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Veterans and Agent Orange: Update 1998
of 2,4,5-T is no longer permitted in the United States following a series of Environmental Protection Agency directives in the 1970s.
Which of these four major chemicals (2,4-D, 2,4,5-T, picloram, or cacodylic acid) was chosen for a specific application depended on the desired effects. 2,4-D and 2,4,5-T are chlorinated phenoxy acids, and each is effective against a wide array of broadleaf plant species (Irish et al., 1969). They persist in soil only a few weeks (Buckingham, 1982). Picloram, like 2,4-D and 2,4,5-T, regulates plant growth. Compared to 2,4-D, picloram is more mobile and therefore better able to penetrate the plant's roots and be transported throughout the plant's tissues. Unlike the phenoxy herbicides, picloram is extremely persistent in soils. The fourth compound, cacodylic acid, contains an organic form of arsenic. Cacodylic acid is a desiccant, causing a plant's tissues to lose their moisture and eventually killing the plant.
The different types of herbicide used by U.S. forces in Vietnam were identified by a code name referring to the color of the band around the 55-gallon drum that contained the chemical. These included Agents Orange, White, Blue, Purple, Pink, and Green (see Table 5-1). From 1962 to 1965, small quantities of Agents Purple, Blue, Pink, and Green were used. From 1965 to 1970, Agents Orange, White, and Blue were employed; from 1970 to 1971, only Agents White and Blue were used in the defoliation program (Young and Reggiani, 1988).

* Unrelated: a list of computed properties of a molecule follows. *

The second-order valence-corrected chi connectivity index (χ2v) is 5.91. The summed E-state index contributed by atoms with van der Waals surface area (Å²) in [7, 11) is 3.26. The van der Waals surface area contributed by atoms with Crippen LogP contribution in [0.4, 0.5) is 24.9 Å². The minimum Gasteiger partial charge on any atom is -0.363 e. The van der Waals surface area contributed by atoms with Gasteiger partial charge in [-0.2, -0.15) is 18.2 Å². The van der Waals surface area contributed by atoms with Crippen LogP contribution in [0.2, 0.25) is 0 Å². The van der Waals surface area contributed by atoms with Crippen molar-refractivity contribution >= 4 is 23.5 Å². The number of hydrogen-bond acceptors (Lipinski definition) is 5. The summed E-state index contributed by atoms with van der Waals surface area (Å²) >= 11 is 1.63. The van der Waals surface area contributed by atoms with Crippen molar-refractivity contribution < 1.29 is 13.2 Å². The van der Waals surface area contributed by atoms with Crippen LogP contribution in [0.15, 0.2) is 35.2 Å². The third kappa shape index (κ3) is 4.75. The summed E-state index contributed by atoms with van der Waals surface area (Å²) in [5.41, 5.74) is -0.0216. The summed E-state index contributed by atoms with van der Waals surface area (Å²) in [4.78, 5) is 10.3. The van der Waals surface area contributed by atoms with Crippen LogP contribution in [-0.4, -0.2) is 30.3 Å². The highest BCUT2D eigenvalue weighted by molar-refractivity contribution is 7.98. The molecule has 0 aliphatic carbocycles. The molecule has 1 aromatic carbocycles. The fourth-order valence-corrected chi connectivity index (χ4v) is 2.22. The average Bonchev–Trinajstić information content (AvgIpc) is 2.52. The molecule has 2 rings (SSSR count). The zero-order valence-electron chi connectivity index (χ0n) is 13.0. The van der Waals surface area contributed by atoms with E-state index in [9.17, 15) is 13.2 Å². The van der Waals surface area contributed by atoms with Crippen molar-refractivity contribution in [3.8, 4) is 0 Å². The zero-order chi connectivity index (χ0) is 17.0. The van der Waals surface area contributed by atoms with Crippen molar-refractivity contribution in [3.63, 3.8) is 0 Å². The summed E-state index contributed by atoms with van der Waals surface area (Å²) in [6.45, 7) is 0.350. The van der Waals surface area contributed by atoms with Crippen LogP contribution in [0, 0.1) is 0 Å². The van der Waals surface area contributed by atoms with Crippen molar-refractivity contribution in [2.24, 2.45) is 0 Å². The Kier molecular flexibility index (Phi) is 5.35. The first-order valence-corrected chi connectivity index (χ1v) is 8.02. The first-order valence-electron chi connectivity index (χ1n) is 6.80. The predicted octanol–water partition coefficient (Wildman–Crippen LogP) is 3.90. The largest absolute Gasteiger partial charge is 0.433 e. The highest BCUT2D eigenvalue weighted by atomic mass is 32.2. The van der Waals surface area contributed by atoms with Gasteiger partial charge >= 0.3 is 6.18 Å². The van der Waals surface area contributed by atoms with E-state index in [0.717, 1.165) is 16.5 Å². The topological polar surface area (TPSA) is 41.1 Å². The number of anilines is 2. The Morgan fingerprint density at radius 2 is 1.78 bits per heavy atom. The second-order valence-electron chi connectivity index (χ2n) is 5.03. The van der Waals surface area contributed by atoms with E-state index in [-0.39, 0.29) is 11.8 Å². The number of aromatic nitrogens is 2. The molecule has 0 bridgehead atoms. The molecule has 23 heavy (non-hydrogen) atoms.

Agent Purple was a 5:3:2 mixture of the n-butyl ester of 2,4-D and the n-butyl and isobutyl esters of 2,4,5-T that was used on broadleaf plants. Because of its volatility, Agent Purple was replaced by Agent Orange in 1965. Blue was the code designation for a liquid formulation of cacodylic acid and its sodium salt. The term Blue was first applied to cacodylic acid in a powder form that was mixed in the field with water. It was later replaced by the liquid formulation
TABLE 5-1 Major Herbicides Used in Operation Ranch Hand: 1962-1971